How do you find the site hosting company?

You can search domain registration on whois.com at: http://www.whois.com/whois/

Once you find the web hosting site look for their contact info or legal contact. This is usually an email address link.

Gene Quinn has a sample letter you can personalize (copy and paste into email) and send to the hosting company:

http://www.ipwatchdog.com/2009/07/06/sample-dmca-take-down-letter/id=4501/

You will need the offending site’s URL for your work. Once you get…

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Marketing…

I loved Mishka Jenkins‘ post this week on Marketing because I could relate so well to what she said. I too don’t like to market my book. In fact, I have to admit I haven’t actually done any real marketing for my book–except for the posts on this blog.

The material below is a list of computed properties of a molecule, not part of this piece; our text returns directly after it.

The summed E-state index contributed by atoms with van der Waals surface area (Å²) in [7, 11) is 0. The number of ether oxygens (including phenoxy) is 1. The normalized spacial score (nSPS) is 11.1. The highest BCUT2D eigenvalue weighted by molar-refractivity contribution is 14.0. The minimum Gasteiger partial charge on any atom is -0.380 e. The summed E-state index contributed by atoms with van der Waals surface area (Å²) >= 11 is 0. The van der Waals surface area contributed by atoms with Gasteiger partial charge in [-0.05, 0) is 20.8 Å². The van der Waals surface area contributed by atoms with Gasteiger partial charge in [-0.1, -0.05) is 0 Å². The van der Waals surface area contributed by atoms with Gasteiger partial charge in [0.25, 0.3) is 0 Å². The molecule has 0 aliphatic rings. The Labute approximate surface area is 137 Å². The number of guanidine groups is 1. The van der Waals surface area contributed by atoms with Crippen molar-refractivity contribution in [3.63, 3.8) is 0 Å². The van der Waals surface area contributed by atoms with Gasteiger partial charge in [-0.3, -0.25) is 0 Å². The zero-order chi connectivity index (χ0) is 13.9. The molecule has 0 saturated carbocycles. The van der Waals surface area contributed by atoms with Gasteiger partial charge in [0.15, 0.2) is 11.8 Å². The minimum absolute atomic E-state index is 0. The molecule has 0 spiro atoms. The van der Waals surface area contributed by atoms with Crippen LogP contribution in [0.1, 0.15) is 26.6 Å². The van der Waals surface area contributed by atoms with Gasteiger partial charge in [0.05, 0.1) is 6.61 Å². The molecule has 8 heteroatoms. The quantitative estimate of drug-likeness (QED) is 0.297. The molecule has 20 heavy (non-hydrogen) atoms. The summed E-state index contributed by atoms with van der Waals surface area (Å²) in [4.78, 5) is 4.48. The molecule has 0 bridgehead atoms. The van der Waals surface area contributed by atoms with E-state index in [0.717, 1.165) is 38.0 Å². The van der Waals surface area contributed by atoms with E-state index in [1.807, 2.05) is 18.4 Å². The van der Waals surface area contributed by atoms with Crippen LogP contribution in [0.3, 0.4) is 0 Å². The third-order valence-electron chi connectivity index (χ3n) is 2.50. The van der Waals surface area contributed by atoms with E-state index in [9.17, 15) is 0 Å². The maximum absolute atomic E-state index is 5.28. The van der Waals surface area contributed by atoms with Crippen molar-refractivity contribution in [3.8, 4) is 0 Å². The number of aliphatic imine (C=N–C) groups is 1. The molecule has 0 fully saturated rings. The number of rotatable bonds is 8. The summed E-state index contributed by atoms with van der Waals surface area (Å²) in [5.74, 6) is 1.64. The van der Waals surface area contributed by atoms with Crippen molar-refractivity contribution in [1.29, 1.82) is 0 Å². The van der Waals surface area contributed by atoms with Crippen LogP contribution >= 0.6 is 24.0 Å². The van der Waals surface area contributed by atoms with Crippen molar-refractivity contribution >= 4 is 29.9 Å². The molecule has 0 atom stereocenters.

I know for independent writers it’s a necessity but… I still don’t like it. It feels like shameless self-promotion. Mishka puts it so well.

“… I don’t like shoving myself in people’s faces shouting, ‘Buy my books they’re awesome!’ 😀 And no matter how inventively I try to do my marketing, it always feels like that’s what I’m doing.”

That’s it. Exactly.

Infinitefreetime just published his first book. He promoted it using his unique brand of humour. His plugs came across as funny and endearing. I know if I tried that approach, I’d come across as icky and strange. Anything but funny.

Mishka is a pretty smart lady. I bet she’ll come up with her own unique way. In the interim, I should probably figure out a way to start doing some promos. Or at least think about the entire thing in a more positive light. Maybe I should look at it as another aspect of the job of being an author.

Any tips? Got any ideas on marketing that don’t make the author sound icky?